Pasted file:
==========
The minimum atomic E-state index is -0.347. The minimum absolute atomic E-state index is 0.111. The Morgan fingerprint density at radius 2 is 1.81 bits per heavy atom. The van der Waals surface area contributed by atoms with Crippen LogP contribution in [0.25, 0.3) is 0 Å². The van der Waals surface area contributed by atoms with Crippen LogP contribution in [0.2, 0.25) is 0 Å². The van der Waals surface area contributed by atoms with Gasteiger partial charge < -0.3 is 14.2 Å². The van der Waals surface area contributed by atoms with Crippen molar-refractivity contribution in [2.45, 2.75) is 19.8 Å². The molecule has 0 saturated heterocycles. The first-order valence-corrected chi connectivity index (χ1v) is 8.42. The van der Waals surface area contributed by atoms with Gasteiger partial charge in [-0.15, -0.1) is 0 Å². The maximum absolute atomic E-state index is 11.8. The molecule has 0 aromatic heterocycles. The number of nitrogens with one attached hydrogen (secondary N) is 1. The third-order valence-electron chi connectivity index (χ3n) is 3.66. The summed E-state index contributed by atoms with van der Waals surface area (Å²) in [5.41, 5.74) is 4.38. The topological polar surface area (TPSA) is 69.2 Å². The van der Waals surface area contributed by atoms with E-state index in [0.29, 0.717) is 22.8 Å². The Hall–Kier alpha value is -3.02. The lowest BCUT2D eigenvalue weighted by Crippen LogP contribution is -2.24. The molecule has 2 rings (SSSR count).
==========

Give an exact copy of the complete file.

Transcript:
The minimum atomic E-state index is -0.347. The minimum absolute atomic E-state index is 0.111. The Morgan fingerprint density at radius 2 is 1.81 bits per heavy atom. The van der Waals surface area contributed by atoms with Crippen LogP contribution in [0.25, 0.3) is 0 Å². The van der Waals surface area contributed by atoms with Crippen LogP contribution in [0.2, 0.25) is 0 Å². The van der Waals surface area contributed by atoms with Gasteiger partial charge < -0.3 is 14.2 Å². The van der Waals surface area contributed by atoms with Crippen molar-refractivity contribution in [2.45, 2.75) is 19.8 Å². The molecule has 0 saturated heterocycles. The first-order valence-corrected chi connectivity index (χ1v) is 8.42. The van der Waals surface area contributed by atoms with Gasteiger partial charge in [-0.15, -0.1) is 0 Å². The maximum absolute atomic E-state index is 11.8. The molecule has 0 aromatic heterocycles. The number of nitrogens with one attached hydrogen (secondary N) is 1. The third-order valence-electron chi connectivity index (χ3n) is 3.66. The summed E-state index contributed by atoms with van der Waals surface area (Å²) in [5.41, 5.74) is 4.38. The topological polar surface area (TPSA) is 69.2 Å². The van der Waals surface area contributed by atoms with E-state index in [0.29, 0.717) is 22.8 Å². The Hall–Kier alpha value is -3.02. The lowest BCUT2D eigenvalue weighted by Crippen LogP contribution is -2.24. The molecule has 2 rings (SSSR count).